Wednesday, September 13, 2006

A week in cyberspace is a very long time

It seems incredible that the PR institutions are so slow when their members' interests are obviously at stake.

It seems like negligence.

Why are they not involved in this debate:

I think that PR-firms editing in a community space is deeply unethical, and that clients should put very firm pressure on their PR firms to not embarrass them in this way.

It is part of a very important post in Constantin Basturea’s weblog. This is much bigger than a spat between the PR industry and Wikipedia. It is about the ability of a PR practitioner to represent an organisation. It is not about in-house/agency differences it is about practitioners.

I realise that organisations like PRSA, CIPR, IABC and the rest are big lumbering giants of bebureaucracynd that it takes time to formulate policy and get consensus.

In the new world order for PR that is not good enough. There is a need to use social media to get concensus and for fleet footed responses otherwise events will overtake us.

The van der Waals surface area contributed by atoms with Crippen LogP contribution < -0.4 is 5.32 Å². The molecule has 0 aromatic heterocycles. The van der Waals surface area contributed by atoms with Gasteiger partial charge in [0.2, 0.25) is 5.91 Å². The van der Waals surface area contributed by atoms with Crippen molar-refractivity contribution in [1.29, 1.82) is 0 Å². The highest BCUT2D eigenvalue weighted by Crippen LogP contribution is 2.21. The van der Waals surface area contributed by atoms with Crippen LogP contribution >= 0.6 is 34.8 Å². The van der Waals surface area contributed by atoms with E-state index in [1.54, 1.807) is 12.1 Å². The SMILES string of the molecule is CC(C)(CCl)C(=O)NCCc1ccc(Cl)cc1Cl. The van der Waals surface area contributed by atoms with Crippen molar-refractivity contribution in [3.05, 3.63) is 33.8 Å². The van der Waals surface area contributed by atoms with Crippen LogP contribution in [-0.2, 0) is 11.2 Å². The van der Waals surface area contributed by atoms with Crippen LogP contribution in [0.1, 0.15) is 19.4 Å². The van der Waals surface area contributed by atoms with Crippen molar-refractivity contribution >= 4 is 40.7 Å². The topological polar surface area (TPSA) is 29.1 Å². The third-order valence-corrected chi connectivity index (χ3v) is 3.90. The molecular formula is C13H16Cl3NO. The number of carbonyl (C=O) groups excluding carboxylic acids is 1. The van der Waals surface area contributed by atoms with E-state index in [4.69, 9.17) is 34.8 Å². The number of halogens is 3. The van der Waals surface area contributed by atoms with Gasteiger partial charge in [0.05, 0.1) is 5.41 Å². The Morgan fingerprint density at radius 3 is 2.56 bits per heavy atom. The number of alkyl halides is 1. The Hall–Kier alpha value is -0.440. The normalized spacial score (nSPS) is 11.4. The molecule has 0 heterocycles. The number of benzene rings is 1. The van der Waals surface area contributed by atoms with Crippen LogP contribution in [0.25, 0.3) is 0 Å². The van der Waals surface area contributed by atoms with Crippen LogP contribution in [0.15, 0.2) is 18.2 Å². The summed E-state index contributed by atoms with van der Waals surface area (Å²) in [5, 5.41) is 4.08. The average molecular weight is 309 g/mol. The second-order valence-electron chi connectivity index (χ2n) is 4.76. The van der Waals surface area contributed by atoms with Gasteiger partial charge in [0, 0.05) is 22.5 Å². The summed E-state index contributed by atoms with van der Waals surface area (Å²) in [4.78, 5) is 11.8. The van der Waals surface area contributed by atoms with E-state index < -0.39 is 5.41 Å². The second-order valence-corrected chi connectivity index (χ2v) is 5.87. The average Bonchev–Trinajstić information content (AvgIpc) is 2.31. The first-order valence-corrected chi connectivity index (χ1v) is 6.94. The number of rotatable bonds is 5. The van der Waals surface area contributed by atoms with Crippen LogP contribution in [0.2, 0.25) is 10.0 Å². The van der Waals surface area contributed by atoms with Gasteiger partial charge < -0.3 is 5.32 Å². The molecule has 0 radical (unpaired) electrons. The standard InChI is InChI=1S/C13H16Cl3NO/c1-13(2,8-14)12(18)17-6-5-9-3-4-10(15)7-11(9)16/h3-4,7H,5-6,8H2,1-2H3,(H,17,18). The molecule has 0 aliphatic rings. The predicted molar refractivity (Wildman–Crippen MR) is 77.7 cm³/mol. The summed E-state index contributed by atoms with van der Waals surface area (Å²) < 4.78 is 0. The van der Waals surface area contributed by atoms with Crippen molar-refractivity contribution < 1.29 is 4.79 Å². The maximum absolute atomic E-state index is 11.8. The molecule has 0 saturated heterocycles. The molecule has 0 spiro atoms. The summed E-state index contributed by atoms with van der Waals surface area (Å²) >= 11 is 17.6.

This kerfuffle is two weeks old and there seems to be no visible stiring among the great and the good. This is going to cost PR practitioners a lot of money, not to mention angst. It will have legal consequences and provide precedentor many other PR activities including the ability to issue statements and news.

It is time that there was a rapid deployment force in the institutions to look at such matters.

Are these institutions monitoring the web and social media? Are they considering the implication for their members? Have they realised that the pace of change in communication is quite rapid. Do they know that a week in cyberspace is a very long time.

Six months is an eternity.